Sports

Perth’s AFL ticket shortage myth exposed (hint: there isn’t one)

Is Western Australia losing its appetite to go to the footy?

West Coast chief executive Trevor Nisbett conceded the crowd of 53,553 for the first game at the new Perth Stadium — between the Eagles and Sydney — had fallen short of expectations.

The reason for the low crowd and the blocks of empty seats was pinned on a late release of previously-allocated tickets.

This included unused staff seats, unused seats that had been reserved for TV cameras and the late release of around 2,000 of unsold Eagles "flexi-memberships".

A screenshot of a ticketing agency website showing pockets of empty seating at Perth Stadium.

The teething issues with transport to and from the stadium have also been talked about as a factor.

Right now, it's fair to say it's not as easy as it should be to get in and out of the precinct.

The delayed stadium footbridge is expected to be completed by the end of May, which will ease some of the congestion, with 14,000 people expected to use the bridge on game days. It remains to be seen how accurate that forecast is.

The fact you can't get dropped off or catch an Uber to the ground is another drawback, but the State Government doesn't think that's an issue.

"We saw significant numbers go to the women's game, we saw significant numbers go to Ed Sheeran. I really think it just a mix of that ticketing and I am sure that is something that will be worked through," Transport Minister Rita Saffioti said this week.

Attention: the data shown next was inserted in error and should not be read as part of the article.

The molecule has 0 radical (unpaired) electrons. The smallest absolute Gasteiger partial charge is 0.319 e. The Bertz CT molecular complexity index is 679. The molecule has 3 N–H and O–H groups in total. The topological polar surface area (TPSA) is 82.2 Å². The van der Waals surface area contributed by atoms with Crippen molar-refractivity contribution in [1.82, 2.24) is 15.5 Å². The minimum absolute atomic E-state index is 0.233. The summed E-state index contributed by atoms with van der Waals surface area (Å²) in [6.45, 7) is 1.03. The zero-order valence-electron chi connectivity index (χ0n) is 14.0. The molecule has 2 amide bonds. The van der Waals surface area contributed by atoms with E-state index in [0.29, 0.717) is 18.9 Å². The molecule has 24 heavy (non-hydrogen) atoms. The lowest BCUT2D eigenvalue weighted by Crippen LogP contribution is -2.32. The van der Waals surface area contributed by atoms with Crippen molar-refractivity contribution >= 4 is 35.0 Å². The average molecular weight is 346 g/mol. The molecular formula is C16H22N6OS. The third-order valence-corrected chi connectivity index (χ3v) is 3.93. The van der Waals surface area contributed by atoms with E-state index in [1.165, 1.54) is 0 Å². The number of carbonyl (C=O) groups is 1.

Footy attendance down

But is there a bigger issue at play here?

Figures show football crowds in Perth aren't quite what they used to be.

Fremantle's Stephen Hill acknowledges the crowd

At the 43,500-capacity Subiaco Oval, West Coast's home attendance average peaked at 41,117 in its premiership season of 2006. It has been a gradual decline since then.

Last season it was 36,751, despite the club having a lengthy list of "in the wings" members waiting to get access to a season ticket.

Fremantle's average home attendance peaked a year later in 2007 at 37,474. During its most successful season in 2013, when the club made the grand final and hosted a preliminary final, its average home attendance was 35,015. Last year it was 32,375.

Even in 2015 when there were four finals played at Subiaco, including two prelims, tickets were still available for some of those games on the day of the event.

Perception and reality

There has been a bit of myth for a while, perpetuated for whatever reason, about it being impossible to get tickets to AFL games in Perth.

The truth is that if you're desperate to get a ticket to the footy, you can get it, and it has been that way for some time — even before the move to Burswood.

There is a real buzz at the moment about Perth's new stadium, which should mean both clubs' average attendance records will be broken this season, even though neither club is tipped to figure heavily in finals.

A wideshot of Perth Stadium during an AFL game with pockets of empty seating.

The real test will come later in the year if the results don't come.

It's also worth mentioning pay TV subscribers now have access to every game of AFL, every weekend, live.

So even if you have a membership, on a Sunday afternoon when you have work the next morning, the easy option is to sit in the comfort of your own living room and watch the match on TV.

But perhaps the biggest thing that needs to change is the thinking of the WA football public.

For a long time, it was thought to be impossible to get a ticket to the football in Perth.

The reality is a long way from that.

On most occasions you can get up on a Saturday morning, decide to go to a game and you'll be able to get a ticket. Perth footy fans need to wake up to this fact.

Original Article

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